Arugula, Asian Greens, Basil (Genovese, Thai), Beets (4 varieties +1), Organic Slicing Beans, French Filet Green Beans & Yellow Beans (2 varieties/ea), Purple Beans (3 varieties), Cabbage (red & green), Carrots, Celery, Cilantro, Cucumber, Dill, Eggplant, Fennel, Garlic, Green Onions, Ground Cherries, Hot Peppers, Kale, Kohlrabi, Lettuce (several varieties), Mesclun Mix, Mint, Onions (red & yellow), Oregano, Parsley, Rosemary, Sage, Melons (2 varieties), Peppers (sweet & hot), Potatoes (several varieties), Pumpkin, Radishes, Rhubarb, Sage, Shiitake, Spinach, Sprouts (several types), Summer Squash, Sunchokes (red & white), Swiss Chard (several colours), Tarragon, Thyme, Cherry Tomatoes, Heritage Tomatoes, Roma Tomatoes, Turnip, Winter Squash (several varieties) and Zucchini. And more…
4am was early for Tracy and I to get on a bus to Toronto. Arriving at Ontario Food Terminal, we found most everyone had been up before 4, and many were 5 hours into a 13 hour day. Main Street Market won’t be vending at OFT anytime soon, but there’s plenty of space should we decide to take our okra there. When someone on our tour asked, Bruce Nicholas disabused us of the plausibility of a Kingston Food Terminal. But, some assets of OFT would benefit Kingston. For example, OFT has 100,000 square feet of cold storage which it rents farmers storage at $11/skid per day. Any independent business want to set up a similar service in Kingston?
In Japan this simple dish is both bachelor food and gourmet delight, depending on the cook. You can make it in minutes. Since I’ve been asked for the recipe I thought I’d share it widely. You can make it with most any veggies you have in the house.
- pop over the the Asian Market (or your local) and grab curry rice mix (comes in blocks in a small box)
- start by sauteing a roughly-chopped onion in a couple of TBSP oil
- meanwhile, scrub up (for example) potatoes and carrots from the root cellar and snap a block of zucchini out of the freezer – toss them in along with any other favourite veggies (in big pieces) and meat (beef) if you like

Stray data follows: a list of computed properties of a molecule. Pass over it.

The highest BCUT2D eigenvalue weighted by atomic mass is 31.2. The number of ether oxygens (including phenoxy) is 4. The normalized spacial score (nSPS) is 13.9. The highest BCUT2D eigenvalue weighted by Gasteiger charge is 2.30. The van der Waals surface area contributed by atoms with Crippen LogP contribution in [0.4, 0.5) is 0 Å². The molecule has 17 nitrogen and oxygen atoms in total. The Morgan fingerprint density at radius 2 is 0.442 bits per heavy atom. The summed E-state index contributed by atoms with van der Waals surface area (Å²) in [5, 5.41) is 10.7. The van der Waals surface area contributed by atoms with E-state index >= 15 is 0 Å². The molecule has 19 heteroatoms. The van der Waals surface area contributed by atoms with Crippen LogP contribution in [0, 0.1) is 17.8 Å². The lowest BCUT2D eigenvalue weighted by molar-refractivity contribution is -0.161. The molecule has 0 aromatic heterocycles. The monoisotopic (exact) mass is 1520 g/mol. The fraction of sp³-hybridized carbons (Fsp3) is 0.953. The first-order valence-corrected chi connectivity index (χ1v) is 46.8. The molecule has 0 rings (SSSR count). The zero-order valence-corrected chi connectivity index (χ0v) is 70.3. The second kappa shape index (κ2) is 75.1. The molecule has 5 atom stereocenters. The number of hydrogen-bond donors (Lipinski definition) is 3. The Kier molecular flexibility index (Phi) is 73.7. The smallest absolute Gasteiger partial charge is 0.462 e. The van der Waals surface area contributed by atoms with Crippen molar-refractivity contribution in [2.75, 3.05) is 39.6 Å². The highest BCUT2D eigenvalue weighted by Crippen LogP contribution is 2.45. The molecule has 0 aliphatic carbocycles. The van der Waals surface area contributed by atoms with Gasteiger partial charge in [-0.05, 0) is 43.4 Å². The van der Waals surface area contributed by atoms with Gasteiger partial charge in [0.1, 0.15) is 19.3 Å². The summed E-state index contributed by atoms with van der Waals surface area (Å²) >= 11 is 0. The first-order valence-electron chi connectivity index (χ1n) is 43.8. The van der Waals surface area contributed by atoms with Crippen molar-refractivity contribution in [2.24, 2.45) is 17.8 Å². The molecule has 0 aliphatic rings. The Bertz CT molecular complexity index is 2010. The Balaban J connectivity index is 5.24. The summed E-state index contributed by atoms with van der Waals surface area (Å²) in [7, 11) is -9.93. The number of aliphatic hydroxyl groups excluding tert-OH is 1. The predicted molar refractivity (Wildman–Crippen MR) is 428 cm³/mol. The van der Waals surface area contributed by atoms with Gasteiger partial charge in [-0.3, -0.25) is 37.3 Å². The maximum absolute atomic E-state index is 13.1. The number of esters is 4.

- add 2C water and simmer until veggies soften (15-20mins)
- meanwhile, rinse your rice thrice and throw it in the sui-han-ki (rice cooker)
- now the veggies are soft, add the curry blocks and stir until it thickens a little (2-3mins)
- fluff the rice (turn it in the rice cooker)
- serve as per photo and eat with spoon (chopsticks work fine, but kare-raisu is typically eaten with a spoon)
and we’ll save you time by harvesting you a basket of the freshest produce every week
in the season. our baskets come in all shapes & sizes, and are sliding-scale priced to fit
your budget. watch this space for our new 2013 items. by eating with main street
market you support young trainee farmers, and contribute to building a resilient
local food system which lowers your impact on the earth while simultaneously
increasing your contact with the earth, and placing you in a like-minded community.
As we start 2013, many people will be thinking about plans and promises to improve their diets and health. We think a broader collection of farmers, policy-makers, and eaters need new, bigger resolutions for fixing the food system — real changes with long-term impacts in fields, boardrooms, and on plates all over the world. These are resolutions that the world can’t afford to break with nearly one billion still hungry and more than one billion suffering from the effects of being overweight and obese. We have the tools — let’s use them in 2013!